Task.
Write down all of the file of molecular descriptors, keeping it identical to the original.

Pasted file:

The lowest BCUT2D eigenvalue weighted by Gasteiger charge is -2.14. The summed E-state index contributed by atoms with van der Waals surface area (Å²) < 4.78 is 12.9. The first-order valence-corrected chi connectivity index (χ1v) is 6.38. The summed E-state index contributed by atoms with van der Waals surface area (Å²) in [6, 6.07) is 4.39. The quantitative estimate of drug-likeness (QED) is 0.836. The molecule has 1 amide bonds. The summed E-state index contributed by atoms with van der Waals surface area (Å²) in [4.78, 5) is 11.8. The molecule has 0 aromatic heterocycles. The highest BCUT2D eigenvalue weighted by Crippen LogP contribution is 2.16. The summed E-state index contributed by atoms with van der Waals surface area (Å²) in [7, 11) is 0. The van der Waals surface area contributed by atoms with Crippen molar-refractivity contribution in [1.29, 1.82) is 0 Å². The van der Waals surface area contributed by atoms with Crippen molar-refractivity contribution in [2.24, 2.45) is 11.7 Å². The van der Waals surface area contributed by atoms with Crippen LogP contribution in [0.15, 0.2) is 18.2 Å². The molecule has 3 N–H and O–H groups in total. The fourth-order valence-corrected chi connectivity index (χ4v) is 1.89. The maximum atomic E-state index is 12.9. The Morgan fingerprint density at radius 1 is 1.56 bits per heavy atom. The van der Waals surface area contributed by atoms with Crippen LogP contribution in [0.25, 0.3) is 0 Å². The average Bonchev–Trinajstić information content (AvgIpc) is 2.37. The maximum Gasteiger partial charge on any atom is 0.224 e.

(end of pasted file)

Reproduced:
The lowest BCUT2D eigenvalue weighted by Gasteiger charge is -2.14. The summed E-state index contributed by atoms with van der Waals surface area (Å²) < 4.78 is 12.9. The first-order valence-corrected chi connectivity index (χ1v) is 6.38. The summed E-state index contributed by atoms with van der Waals surface area (Å²) in [6, 6.07) is 4.39. The quantitative estimate of drug-likeness (QED) is 0.836. The molecule has 1 amide bonds. The summed E-state index contributed by atoms with van der Waals surface area (Å²) in [4.78, 5) is 11.8. The molecule has 0 aromatic heterocycles. The highest BCUT2D eigenvalue weighted by Crippen LogP contribution is 2.16. The summed E-state index contributed by atoms with van der Waals surface area (Å²) in [7, 11) is 0. The van der Waals surface area contributed by atoms with Crippen molar-refractivity contribution in [1.29, 1.82) is 0 Å². The van der Waals surface area contributed by atoms with Crippen molar-refractivity contribution in [2.24, 2.45) is 11.7 Å². The van der Waals surface area contributed by atoms with Crippen LogP contribution in [0.15, 0.2) is 18.2 Å². The molecule has 3 N–H and O–H groups in total. The fourth-order valence-corrected chi connectivity index (χ4v) is 1.89. The maximum atomic E-state index is 12.9. The Morgan fingerprint density at radius 1 is 1.56 bits per heavy atom. The van der Waals surface area contributed by atoms with Crippen LogP contribution in [0.25, 0.3) is 0 Å². The average Bonchev–Trinajstić information content (AvgIpc) is 2.37. The maximum Gasteiger partial charge on any atom is 0.224 e.